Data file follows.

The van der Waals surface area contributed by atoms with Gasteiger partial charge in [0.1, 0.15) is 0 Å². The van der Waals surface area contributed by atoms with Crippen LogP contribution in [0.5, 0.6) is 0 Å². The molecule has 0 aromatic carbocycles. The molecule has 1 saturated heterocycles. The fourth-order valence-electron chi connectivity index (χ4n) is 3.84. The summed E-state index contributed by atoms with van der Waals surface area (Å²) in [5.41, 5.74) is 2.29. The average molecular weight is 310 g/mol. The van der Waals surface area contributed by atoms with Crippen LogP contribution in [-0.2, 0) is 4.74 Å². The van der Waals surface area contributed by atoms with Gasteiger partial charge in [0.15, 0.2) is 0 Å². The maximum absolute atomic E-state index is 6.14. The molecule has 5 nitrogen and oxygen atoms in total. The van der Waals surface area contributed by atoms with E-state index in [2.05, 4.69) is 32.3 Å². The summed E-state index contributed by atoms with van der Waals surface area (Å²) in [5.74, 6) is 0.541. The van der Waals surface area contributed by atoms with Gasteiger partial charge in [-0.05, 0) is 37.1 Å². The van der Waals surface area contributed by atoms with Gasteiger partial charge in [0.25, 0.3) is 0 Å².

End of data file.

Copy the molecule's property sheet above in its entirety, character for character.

The van der Waals surface area contributed by atoms with Gasteiger partial charge in [0.1, 0.15) is 0 Å². The van der Waals surface area contributed by atoms with Crippen LogP contribution in [0.5, 0.6) is 0 Å². The molecule has 0 aromatic carbocycles. The molecule has 1 saturated heterocycles. The fourth-order valence-electron chi connectivity index (χ4n) is 3.84. The summed E-state index contributed by atoms with van der Waals surface area (Å²) in [5.41, 5.74) is 2.29. The average molecular weight is 310 g/mol. The van der Waals surface area contributed by atoms with Crippen LogP contribution in [-0.2, 0) is 4.74 Å². The van der Waals surface area contributed by atoms with Gasteiger partial charge in [0.15, 0.2) is 0 Å². The maximum absolute atomic E-state index is 6.14. The molecule has 5 nitrogen and oxygen atoms in total. The van der Waals surface area contributed by atoms with E-state index in [2.05, 4.69) is 32.3 Å². The summed E-state index contributed by atoms with van der Waals surface area (Å²) in [5.74, 6) is 0.541. The van der Waals surface area contributed by atoms with Gasteiger partial charge in [-0.05, 0) is 37.1 Å². The van der Waals surface area contributed by atoms with Gasteiger partial charge in [0.25, 0.3) is 0 Å².